The Wild Wild West courtesy Paramount
The other day I filled my cookie card with 12 stamps and was rewarded with a free cookie. Last year I used points from my local grocery store to give me a sizable discount off a waffle iron. I use airline points to get free flights, and points earned at the theater for free movie tickets. Programs like these are designed to reward customers for being loyal - they're designed to keep people coming back.

The home entertainment industry seems, for the most part, designed to screw its loyal customers. "Oh, you bought the regular edition of the movie? Hah! We have a super-duper special edition with 20 minutes of new material, new extras and other awesome stuff you'll want because you're a fan of the movie." I'll admit to falling for the trap a number of times; I own two copies of The Bourne Identity on DVD (and another on HD DVD); two copies of Criterion Collection's Brazil release (because the first wasn't anamorphic); I had two versions of Last of the Mohicans before I sold one; and I have both the regular and special edition versions of the Lord of the Rings movies, but I bought the regular editions knowing the special editions were coming and I wanted both versions of the movies. These were all choices I made based on my enjoyment of the movie and what the new version offered. I may have been a bit annoyed, but I dropped the $20 to $25 (a bit more for Brazil) and upgraded. Nothing was riding on my purchase, or non-purchase, of the upgraded release, except for someone's bonus at the end of the year.

Back in May 2000, Fox released the first season of The X-Files, the first season set from any studio. Fans realized this would allow them to collect an entire series, in order, instead of buying volumes or "best of" releases. It quickly became the most-desired way to collect TV shows, and the studios started to reap the financial rewards. Then, in 2005, HBO released a complete series set for Sex and the City which contained some new bonus material in a custom case. Fans who bought the season sets were presented with this new, attractive set for less money than they had spent collecting the previous seven season releases. "That's OK," some said to themselves, "I don't need the bonus material, and I've been enjoying the show on DVD for years," while others rushed out to buy the set for themselves, or to give as gifts.

Fast forward three years and we've seen a number of these complete sets released in different configurations, some with one or two new bonus discs, others simply repackaged versions of the season sets. There's one configuration that angers fans more than any other: the bundling of TV movies in complete-series set. Fans of The Brady Bunch, for example, were annoyed to learn that "A Very Brady Christmas" and "The Brady 500" would only be bundled in the complete-series release. Surely they would be given the opportunity to buy the TV movie separately from the complete series, especially after supporting the show through five season releases! But no, there were no plans to make this available independently. Similar situations followed with The Andy Griffith Show ("Return to Mayberry"), MacGyver ("MacGyver: Lost Treasure of Atlantis" and "MacGyver: Trail to Doomsday"), I Love Lucy ("I Love Lucy: The Movie") and the recently announced release of The Wild, Wild West ("Wild Wild West Revisited" and "More Wild Wild West"). This wasn't new bonus material, but TV movies fans considered part of the series, and fans wanting to complete their collections were being compelled to upgrade at a cost of $100 to $200, a far greater price than the jump from a standard edition DVD to a special edition. Of course this was done on purpose, as the studios were hoping some fans who bought the season sets would purchase the new sets for the exclusive material. Sure, some of them did, but what did they learn from this experience? Don't buy the season sets because something better, and cheaper, will come out later.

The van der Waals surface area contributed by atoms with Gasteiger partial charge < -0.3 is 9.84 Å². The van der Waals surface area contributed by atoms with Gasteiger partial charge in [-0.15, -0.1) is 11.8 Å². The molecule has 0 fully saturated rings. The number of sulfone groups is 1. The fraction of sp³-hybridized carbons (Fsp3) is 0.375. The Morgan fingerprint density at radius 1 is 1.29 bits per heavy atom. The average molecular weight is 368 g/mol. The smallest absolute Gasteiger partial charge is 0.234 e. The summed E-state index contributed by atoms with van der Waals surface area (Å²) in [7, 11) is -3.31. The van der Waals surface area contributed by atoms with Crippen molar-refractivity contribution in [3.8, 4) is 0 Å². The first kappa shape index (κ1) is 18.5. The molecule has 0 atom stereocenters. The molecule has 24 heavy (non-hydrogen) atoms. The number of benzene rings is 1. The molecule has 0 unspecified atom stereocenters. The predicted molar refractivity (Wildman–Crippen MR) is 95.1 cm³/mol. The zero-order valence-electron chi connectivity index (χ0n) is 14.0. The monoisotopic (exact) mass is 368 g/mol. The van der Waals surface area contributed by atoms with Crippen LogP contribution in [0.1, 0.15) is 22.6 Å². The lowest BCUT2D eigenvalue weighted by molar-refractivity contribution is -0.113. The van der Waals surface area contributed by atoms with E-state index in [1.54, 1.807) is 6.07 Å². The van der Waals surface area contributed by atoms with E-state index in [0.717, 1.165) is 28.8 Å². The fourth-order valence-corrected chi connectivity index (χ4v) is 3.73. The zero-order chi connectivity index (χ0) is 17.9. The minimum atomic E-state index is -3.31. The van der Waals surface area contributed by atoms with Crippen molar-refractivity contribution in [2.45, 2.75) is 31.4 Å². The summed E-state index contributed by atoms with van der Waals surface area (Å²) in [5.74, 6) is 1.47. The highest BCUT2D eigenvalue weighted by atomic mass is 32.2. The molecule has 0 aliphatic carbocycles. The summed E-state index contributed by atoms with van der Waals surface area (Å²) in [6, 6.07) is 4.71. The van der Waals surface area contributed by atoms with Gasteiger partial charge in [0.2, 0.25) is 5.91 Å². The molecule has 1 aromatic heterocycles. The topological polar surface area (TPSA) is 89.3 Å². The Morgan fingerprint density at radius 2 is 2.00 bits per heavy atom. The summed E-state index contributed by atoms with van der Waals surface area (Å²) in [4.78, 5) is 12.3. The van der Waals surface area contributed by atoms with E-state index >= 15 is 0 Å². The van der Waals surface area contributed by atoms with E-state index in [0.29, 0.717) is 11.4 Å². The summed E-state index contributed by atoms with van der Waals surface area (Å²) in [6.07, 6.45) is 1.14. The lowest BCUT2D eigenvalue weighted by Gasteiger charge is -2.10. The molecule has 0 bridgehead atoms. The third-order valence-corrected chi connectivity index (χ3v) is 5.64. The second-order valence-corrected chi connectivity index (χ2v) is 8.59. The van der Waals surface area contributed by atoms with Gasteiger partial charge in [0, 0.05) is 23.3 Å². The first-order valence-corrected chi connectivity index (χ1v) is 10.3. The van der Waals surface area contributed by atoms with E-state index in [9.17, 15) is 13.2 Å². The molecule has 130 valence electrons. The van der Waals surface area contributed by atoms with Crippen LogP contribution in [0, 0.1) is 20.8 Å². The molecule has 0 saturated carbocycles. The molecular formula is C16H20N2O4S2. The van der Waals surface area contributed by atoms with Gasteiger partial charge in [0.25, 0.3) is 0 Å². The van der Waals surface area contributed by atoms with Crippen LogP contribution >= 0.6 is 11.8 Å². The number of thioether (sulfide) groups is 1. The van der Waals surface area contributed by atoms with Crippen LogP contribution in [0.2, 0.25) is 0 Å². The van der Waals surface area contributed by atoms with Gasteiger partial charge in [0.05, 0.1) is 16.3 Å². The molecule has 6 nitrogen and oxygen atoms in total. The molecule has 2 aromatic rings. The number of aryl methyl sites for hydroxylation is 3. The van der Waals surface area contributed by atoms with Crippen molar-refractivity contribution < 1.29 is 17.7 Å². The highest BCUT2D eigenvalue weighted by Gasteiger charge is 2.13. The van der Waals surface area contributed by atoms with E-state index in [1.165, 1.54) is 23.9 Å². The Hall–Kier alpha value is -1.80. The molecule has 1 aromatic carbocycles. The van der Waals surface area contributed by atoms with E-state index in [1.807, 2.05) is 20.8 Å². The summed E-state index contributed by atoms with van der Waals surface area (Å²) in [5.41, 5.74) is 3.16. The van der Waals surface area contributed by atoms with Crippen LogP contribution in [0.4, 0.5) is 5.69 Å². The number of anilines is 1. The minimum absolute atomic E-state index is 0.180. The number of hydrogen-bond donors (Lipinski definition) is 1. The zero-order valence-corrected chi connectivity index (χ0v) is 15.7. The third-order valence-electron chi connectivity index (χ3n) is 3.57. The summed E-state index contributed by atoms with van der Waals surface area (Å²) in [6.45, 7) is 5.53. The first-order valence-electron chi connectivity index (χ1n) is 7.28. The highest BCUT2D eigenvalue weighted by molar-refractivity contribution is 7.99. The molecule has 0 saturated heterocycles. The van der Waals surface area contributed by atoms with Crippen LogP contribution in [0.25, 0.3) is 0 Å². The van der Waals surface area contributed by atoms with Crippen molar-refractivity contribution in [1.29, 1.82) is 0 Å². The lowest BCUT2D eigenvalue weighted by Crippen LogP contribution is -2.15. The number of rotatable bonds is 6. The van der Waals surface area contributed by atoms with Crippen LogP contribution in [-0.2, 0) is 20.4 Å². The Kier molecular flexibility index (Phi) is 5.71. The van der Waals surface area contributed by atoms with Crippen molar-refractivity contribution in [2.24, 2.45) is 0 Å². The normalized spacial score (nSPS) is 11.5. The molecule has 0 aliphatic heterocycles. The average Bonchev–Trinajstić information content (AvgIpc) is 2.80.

Season releases almost always depend on strong sales of the previous set. There's always dropoff from one season to the next for older shows, and if the dropoff is too great, the studio puts the show on hold. But now consumers are being taught that if they hold off buying the season sets, they'll be rewarded with more material at a lower price. But wait... if they don't buy the season sets, will the complete series still be released? This is a big problem, especially for classic TV, since consumers aren't going to hold off buying sets for a show when it's still on the air (anyone waiting for a complete series release of The Simpsons could be waiting a long, long time).

There are a couple of solutions to this, but they involve doing away with exclusivity in the complete series releases. The first is to offer TV movies separately at retail shortly after complete series are released. This allows consumers who don't want or can't afford the big box sets to get the TV movies. The studio will make money on the new disc, and fans won't feel like their loyalty has been abused. Fox tried this with therelease of M*A*S*H "Martinis & Medicine Collection," the series finale and two bonus discs which were in the complete series set. A better idea, and one that encourages the completion of the season sets, would be to offer the disc with the TV movies for free with proof of purchase of all the seasons, and a small shipping and handling fee. This actually rewards those loyal customers, and may help push consumers to finish buying the season sets they forgot to buy.

It's time TV-DVD consumers are treated like the loyal customers they are. Start offering exclusives to people who collect all of a show's seasons the hard way and keep them coming back for more.

Share your thoughts about complete series sets, loyalty programs and the bundling of new material in the comments below. - Gord Lacey